Penn Gaming parts ways with tribe; SEC filing cites concerns over unpaid loans
By Miriam Raftery
March 1, 2018 (Jamul) – In a press release issued tonight, the Jamul Indian Village Development Corporation, a wholly owned entity of Jamul Indian Village, announced termination of Penn Gaming and a transition to a new management team at the Hollywood Casino Jamul-San Diego, which will be rebranded as Jamul Casino.
The JIVDC press release describes the transition as a “natural next step toward economic self-sufficiency for JIV.” Penn Gaming’s filing with the Securities and Exchange Commission on February 27, 018 does affirm that the decision for Penn’s local entity, San Diego Gaming Ventures LLC, to cease management of the casino effective May 28, 2018 is a “mutually agreed” upon decision.
But the filing also indicates serious financial difficulties, including outstanding loans that Penn suggests it may be unable to collect. The filing states:
SDGV previously made a $98 million loan to JIVDC for the construction, development, equipment and operations of the Casino and, in addition, provided additional delayed draw term loans and a limited completion guarantee for certain post-opening construction costs related to roadway improvements. As of December 31, 2017, these future funding commitments totaled approximately $29 million. On February 8, 2018, the Company issued a press release summarizing its results for the fourth quarter and year ended December 31, 2017. These results included an impairment charge of $48.5 million on the Company’s loan and unfunded loan commitments to JIVDC. Based on the pending termination of various agreements between the parties, the Company recorded additional charges of $29.4 million on the loan and unfunded loan commitments to JIVDC for the fourth quarter and year-ended December 31, 2017.
“SDGV’s loans and any future funding obligations are subordinated to the substantial senior debt on the property. SDGV’s loans to JIVDC remain outstanding; however, SDGV’s only material recourse for collection of these loans is from positive cash flow, if any, from the Casino operations or from the sale of these loans to a third party. The Company may realize little or no value for its loan, which could result in additional charges of up to $27.9 million (which represents the Company’s remaining loan and loan commitments, net of reserves, at December 31, 2017). Additionally, the Company may incur unexpected costs related to the termination and transition of its management contract with the Jamul Tribe.
The $460 million casino opened in October 2016 with a Hollywood theme but has faced challenges to attract and retain customers in a rural location in San Diego County, a county which already has several other successful tribal-run casinos, notably Viejas, Sycuan, Barona and Campo's Golden Acorn in East County, but has also seen two casinos in remote locations, Santa Ysabel and La Posta, close their doors in recent years.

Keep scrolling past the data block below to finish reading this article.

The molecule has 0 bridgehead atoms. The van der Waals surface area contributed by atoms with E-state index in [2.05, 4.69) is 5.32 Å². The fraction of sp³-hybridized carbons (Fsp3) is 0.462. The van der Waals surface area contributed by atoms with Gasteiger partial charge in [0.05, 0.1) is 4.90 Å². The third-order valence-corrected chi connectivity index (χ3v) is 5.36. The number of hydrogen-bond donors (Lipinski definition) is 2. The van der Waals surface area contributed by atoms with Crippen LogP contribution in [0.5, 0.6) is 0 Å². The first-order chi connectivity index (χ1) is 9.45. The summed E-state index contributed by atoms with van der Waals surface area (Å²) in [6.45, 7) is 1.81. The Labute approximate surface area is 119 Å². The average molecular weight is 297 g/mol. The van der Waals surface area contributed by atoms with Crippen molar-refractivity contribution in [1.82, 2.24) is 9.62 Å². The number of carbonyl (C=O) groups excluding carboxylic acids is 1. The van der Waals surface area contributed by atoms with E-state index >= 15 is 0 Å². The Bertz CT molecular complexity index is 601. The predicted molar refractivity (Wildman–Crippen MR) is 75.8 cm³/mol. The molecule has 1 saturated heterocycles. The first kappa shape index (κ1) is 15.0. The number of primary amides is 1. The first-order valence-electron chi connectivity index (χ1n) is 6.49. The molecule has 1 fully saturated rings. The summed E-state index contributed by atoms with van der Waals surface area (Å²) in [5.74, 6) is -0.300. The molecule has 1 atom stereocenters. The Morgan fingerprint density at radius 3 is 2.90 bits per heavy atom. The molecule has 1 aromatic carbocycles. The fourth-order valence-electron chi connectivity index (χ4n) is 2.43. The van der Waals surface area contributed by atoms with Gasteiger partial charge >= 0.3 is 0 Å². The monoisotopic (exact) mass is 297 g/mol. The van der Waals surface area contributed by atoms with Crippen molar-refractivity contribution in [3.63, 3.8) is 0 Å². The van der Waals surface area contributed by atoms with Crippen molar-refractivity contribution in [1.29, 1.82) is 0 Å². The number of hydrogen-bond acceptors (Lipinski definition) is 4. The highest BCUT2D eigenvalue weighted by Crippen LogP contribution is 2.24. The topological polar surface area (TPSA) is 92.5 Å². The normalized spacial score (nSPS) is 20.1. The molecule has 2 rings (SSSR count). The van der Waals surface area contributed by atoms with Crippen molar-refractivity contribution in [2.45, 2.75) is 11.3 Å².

The Jamul casino has long been opposed by many neighboring residents concerned primarily with traffic congestion on State Route 94.
Kim Hamilton, editor of the Deerhorn Valley Antler and an opponent of the casino, said of the news, “The situation is clearly not a rosy one— neither for the Jamul Indian Village, nor those holding its mortgage debt. It is a financial disaster.” Hamilton recalls elderly tribal members displaced from their homes and disenrolled from the tribe over their opposition to the casino. She calls the tribe’s current troubles “karma.”
JIVDC Chairwoman Erica Pinto says in the press release, “Our announcement today represents an important step toward our long-held goal to manage our own casino. We are grateful to Penn National for all their hard work and leadership in bringing what was a very challenging development project to fruition”
The tribe is betting on a new management team to boost revenues.
Transition team leader David Patent, a former corporate vice president at Ceasars Entertainment and current CEO of Patent Enterprises gaming consultancy, states, “Most tribes in the Kumeyaay National self-manage their casino properties, and JIV is no different in that regard. JIVDC is fortunate to have a highly qualified, seasoned executive management team already I place, which will remain after the transition.” He adds that the transition team has over 70 years of combined experience in casino development, operations and marketing.
No lay-offs or changes in staffing are anticipated during the transition, according to Chairwoman Pinto. The casino has provided about 1,000 permanent jobs locally, with revenues helping to benefit healthcare, education and housing for tribal members as well as $25 million in donations to the County Fire Authority, $100,000 to the California Department of Fish and Wildlife, community causes, and road improvements though some of the latter remain uncompleted.
Members of the casino’s Marquee Rewards program will retain all earned comps and tier status with comparable or better benefits in a rebranded loyalty program. The casino features slot machines and live table games as well as multiple restaurants, bars and lounges.
“We look forward to Jamul Casino continuing to provide a high-quality gaming experience, and to building on our already strong relationship with our guests and employees,” Chairman Pinto e concludes, “We are also committed to being a supportive member of the community for generations to come.”
Updated 3/5/18 with a statement from Kim Hamilton, Deerhorn Valley Antler Editor, and clarifications on tribal donations.